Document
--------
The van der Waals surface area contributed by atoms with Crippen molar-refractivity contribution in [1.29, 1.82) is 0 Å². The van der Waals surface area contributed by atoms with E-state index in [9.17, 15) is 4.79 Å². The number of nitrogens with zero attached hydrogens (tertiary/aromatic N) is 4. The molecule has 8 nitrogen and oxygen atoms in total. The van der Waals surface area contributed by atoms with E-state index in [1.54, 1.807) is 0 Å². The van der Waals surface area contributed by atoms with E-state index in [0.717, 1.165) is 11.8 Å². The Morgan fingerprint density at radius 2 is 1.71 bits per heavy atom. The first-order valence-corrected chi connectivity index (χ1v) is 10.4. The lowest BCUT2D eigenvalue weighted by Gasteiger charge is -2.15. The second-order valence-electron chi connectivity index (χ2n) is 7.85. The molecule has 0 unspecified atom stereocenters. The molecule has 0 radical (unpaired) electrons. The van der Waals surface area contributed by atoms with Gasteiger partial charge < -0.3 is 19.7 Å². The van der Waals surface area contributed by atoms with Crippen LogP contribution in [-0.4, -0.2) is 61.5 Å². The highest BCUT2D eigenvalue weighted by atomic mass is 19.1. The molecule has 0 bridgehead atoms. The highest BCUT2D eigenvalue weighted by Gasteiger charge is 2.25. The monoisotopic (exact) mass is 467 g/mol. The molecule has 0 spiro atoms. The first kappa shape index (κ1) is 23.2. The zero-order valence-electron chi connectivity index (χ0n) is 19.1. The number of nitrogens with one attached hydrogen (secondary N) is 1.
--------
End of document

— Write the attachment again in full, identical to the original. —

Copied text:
The van der Waals surface area contributed by atoms with Crippen molar-refractivity contribution in [1.29, 1.82) is 0 Å². The van der Waals surface area contributed by atoms with E-state index in [9.17, 15) is 4.79 Å². The number of nitrogens with zero attached hydrogens (tertiary/aromatic N) is 4. The molecule has 8 nitrogen and oxygen atoms in total. The van der Waals surface area contributed by atoms with E-state index in [1.54, 1.807) is 0 Å². The van der Waals surface area contributed by atoms with E-state index in [0.717, 1.165) is 11.8 Å². The Morgan fingerprint density at radius 2 is 1.71 bits per heavy atom. The first-order valence-corrected chi connectivity index (χ1v) is 10.4. The lowest BCUT2D eigenvalue weighted by Gasteiger charge is -2.15. The second-order valence-electron chi connectivity index (χ2n) is 7.85. The molecule has 0 unspecified atom stereocenters. The molecule has 0 radical (unpaired) electrons. The van der Waals surface area contributed by atoms with Gasteiger partial charge < -0.3 is 19.7 Å². The van der Waals surface area contributed by atoms with Crippen LogP contribution in [-0.4, -0.2) is 61.5 Å². The highest BCUT2D eigenvalue weighted by atomic mass is 19.1. The molecule has 0 bridgehead atoms. The highest BCUT2D eigenvalue weighted by Gasteiger charge is 2.25. The monoisotopic (exact) mass is 467 g/mol. The molecule has 0 spiro atoms. The first kappa shape index (κ1) is 23.2. The zero-order valence-electron chi connectivity index (χ0n) is 19.1. The number of nitrogens with one attached hydrogen (secondary N) is 1.